Illustration by Detlev van Ravenswaay, Picture Press/Getty Images
Published June 13, 2012
Saturn's hazy moon Titan has a huge tropical lake and marshes of liquid methane near its equator, suggest surprising new images from a NASA spacecraft.
Titan is the only moon in the solar system to host a significant atmosphere—a roiling haze of organic molecules, which some scientists think might include the ingredients for life as we know it.
It's also the only object in the solar system, other than Earth, to have bodies of liquid on its surface—previous data from NASA's Cassini orbiter revealed hundreds of lakes near the frigid moon's poles.
With surface temperatures hovering around -297 degrees Fahrenheit (-183 degrees Celsius), Titan is far too cold to have liquid water. Instead, the lakes are filled with liquid hydrocarbons, such as methane and ethane.
Now, for the first time, Cassini images show dark regions that appear to be pools of hydrocarbons around the moon's equator.
"We detect evidence for the presence of a tropical lake with an area of 2,400 square kilometers [927 square miles]—as large as the Great Salt Lake in Utah—with a depth of at least a meter [three feet]," said study leader Caitlin Griffith, a planetary scientist at the University of Arizona in Tucson.
"Our work also suggests the existence of a handful of smaller and shallower ponds, similar to marshes on Earth, with knee- to ankle-level depths."
Oases of Liquid Methane
Based on the polar lakes and other evidence, scientists think methane—the main component of natural gas—might play a similar role as water on Earth, cycling between the atmosphere and the surface.
But until now, Titan's lower latitudes were thought to be dry, filled mostly with rippling sand dunes.
Scientists had previously seen only hints of moistness in Titan's tropical areas. For instance, in 2004 the European Huygens lander set down near the moon's equator and captured views of what appeared to be rain runoff.
In addition, later Cassini images turned up evidence of storms in this supposedly parched region. (See "Spring Rains Darken Saturn's Moon Titan.")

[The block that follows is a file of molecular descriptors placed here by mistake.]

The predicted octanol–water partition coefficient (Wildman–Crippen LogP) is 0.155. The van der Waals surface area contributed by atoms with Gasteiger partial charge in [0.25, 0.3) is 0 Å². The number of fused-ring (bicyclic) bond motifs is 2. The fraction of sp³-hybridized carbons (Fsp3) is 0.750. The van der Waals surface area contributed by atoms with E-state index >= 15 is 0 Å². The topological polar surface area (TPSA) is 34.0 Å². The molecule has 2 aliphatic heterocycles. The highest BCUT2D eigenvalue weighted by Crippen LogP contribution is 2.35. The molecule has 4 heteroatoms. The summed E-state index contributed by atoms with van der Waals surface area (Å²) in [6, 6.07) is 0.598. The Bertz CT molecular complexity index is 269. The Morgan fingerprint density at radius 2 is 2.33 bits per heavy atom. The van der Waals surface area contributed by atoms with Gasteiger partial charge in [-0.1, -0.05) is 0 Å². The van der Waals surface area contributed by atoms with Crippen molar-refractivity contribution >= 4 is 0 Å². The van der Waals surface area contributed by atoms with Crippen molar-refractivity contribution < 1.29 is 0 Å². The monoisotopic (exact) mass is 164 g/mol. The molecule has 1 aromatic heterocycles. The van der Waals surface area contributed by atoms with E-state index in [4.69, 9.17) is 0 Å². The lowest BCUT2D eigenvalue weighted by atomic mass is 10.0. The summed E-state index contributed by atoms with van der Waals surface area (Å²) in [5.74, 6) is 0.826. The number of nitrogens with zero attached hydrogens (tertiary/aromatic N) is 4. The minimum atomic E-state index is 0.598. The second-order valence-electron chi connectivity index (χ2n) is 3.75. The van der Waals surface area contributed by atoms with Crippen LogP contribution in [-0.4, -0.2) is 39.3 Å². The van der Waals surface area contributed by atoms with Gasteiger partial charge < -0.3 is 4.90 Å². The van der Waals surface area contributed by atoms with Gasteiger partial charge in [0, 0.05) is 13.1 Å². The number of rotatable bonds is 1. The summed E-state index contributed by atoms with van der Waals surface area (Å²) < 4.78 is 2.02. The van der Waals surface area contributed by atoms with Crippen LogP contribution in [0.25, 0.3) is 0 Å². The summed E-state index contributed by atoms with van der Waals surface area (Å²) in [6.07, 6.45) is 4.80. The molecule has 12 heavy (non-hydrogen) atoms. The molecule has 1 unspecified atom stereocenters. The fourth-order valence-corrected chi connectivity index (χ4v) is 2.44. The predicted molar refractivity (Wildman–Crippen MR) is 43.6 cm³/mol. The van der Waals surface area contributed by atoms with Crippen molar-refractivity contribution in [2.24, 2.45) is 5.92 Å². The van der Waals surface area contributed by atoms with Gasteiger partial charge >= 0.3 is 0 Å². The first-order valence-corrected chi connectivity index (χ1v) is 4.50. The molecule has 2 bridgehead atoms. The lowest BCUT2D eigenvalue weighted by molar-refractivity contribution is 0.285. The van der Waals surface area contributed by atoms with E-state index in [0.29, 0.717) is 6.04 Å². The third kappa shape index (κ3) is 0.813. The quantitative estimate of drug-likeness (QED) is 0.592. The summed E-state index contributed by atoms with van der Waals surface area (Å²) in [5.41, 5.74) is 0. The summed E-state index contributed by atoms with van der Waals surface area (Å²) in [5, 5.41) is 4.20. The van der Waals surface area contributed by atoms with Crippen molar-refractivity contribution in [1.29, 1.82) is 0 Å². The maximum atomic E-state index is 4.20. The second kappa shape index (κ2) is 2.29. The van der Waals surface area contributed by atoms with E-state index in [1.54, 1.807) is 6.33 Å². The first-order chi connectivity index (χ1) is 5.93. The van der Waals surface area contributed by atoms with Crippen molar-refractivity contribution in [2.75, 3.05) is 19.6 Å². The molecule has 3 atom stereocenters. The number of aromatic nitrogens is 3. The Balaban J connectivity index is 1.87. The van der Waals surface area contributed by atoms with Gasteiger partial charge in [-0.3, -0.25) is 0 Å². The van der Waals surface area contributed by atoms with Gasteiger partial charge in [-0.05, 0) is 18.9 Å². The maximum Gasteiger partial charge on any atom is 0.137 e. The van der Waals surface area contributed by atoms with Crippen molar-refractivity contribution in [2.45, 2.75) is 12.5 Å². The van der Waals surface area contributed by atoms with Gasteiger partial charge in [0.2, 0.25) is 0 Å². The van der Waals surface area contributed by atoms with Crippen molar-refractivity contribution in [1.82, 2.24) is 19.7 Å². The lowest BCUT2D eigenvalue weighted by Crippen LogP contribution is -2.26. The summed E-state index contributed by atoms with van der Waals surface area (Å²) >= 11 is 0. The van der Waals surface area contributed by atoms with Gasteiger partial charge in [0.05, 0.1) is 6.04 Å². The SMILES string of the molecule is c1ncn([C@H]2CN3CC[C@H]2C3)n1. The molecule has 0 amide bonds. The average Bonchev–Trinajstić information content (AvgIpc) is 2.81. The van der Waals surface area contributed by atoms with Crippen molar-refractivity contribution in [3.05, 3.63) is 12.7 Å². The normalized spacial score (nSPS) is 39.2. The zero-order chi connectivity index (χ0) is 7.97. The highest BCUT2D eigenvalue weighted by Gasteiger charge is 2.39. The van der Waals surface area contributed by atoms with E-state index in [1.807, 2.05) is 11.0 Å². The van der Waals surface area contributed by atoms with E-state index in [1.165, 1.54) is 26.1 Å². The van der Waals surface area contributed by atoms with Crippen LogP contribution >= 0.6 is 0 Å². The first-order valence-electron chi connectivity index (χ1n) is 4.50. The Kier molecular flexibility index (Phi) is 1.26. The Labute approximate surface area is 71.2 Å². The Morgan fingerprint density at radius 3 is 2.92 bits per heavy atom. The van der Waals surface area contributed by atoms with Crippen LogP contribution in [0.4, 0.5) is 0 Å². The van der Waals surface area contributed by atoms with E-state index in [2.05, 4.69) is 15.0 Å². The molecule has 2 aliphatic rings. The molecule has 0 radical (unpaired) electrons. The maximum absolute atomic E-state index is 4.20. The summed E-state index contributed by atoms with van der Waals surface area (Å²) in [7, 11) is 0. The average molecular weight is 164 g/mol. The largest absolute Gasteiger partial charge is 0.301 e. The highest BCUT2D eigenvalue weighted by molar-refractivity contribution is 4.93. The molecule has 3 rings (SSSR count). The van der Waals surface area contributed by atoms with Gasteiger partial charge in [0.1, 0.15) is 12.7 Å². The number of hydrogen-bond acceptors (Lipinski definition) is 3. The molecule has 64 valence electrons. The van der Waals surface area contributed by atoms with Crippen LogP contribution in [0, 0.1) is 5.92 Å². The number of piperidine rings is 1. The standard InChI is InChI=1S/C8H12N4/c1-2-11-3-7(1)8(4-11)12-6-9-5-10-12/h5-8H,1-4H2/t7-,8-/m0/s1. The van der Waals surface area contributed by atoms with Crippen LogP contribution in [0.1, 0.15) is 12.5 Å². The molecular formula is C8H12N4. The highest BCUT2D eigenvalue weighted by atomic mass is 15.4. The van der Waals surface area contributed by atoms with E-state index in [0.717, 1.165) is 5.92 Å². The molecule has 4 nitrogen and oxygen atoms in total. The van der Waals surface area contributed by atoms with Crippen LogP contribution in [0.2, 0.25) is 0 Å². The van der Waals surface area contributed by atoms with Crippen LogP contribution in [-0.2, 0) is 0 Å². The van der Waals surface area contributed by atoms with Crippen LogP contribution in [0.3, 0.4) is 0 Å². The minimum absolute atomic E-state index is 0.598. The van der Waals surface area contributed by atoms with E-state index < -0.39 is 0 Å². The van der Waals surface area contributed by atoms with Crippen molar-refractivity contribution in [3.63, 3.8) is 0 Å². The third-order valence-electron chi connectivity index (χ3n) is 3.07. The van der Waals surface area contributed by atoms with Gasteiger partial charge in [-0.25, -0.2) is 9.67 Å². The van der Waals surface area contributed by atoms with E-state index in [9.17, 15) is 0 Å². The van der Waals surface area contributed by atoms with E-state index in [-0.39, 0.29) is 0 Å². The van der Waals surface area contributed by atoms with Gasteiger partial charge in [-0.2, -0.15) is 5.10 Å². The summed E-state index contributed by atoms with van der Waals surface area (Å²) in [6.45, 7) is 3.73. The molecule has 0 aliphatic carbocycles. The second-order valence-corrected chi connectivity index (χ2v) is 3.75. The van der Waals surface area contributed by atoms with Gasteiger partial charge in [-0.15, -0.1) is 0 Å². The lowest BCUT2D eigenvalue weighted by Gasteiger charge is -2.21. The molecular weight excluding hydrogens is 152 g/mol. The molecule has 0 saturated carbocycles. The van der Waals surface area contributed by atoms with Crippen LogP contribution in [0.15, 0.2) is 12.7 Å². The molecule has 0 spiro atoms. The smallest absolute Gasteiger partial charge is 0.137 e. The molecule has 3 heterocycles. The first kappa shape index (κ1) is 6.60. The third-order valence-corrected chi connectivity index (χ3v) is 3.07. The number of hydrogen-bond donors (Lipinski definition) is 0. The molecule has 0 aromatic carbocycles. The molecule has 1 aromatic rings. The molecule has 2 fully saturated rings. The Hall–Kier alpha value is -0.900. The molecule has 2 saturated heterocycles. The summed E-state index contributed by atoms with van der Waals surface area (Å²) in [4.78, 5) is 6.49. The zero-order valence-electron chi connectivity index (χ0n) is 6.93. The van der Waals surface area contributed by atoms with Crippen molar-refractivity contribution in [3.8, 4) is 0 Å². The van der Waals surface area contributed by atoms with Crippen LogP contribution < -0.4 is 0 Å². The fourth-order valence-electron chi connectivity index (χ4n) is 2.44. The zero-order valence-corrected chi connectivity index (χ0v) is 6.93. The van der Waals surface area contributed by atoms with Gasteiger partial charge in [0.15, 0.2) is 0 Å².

Still, Griffith and colleagues think the newfound lakes can't be explained by rainfall, since a number of circulation models say that significant bodies of liquid shouldn't be stable at the moon's tropics based on precipitation alone.
"Any liquid deposited in the tropical surface evaporates quickly and eventually is transported by Titan's circulation to the poles, where the large polar lakes appear," Griffith said.
"Lakes at the poles are easy to explain, but lakes in the tropics are not."
One possibility, Griffith said, is that "our detection of tropical lakes suggests that a subterranean source of methane may flood the surface and dampen the ground, in essence creating oases on Titan."
Tropical Lakes Feed Methane Cycle?
While it's unclear how long the tropical lakes might stay on Titan's surface, planetary scientist Oded Aharonson agrees that their most likely source would be subterranean.
"The possibility of persistent liquid bodies in the low latitudes ... would point to an active subsurface hydrology on Titan," said Aharonson, of the California Institute of Technology, who was not part of the study team.
In fact, Aharonson thinks the tropical lakes could be the long-sought global source of liquid hydrocarbons on Titan—the region where the compounds first bubble up to the surface to feed the moon's methane cycle.
"If the equatorial regions have subsurface methane emerging to the surface," he said, "that would be a viable source."
The tropical lakes on Titan are described in this week's issue of the journal Nature.
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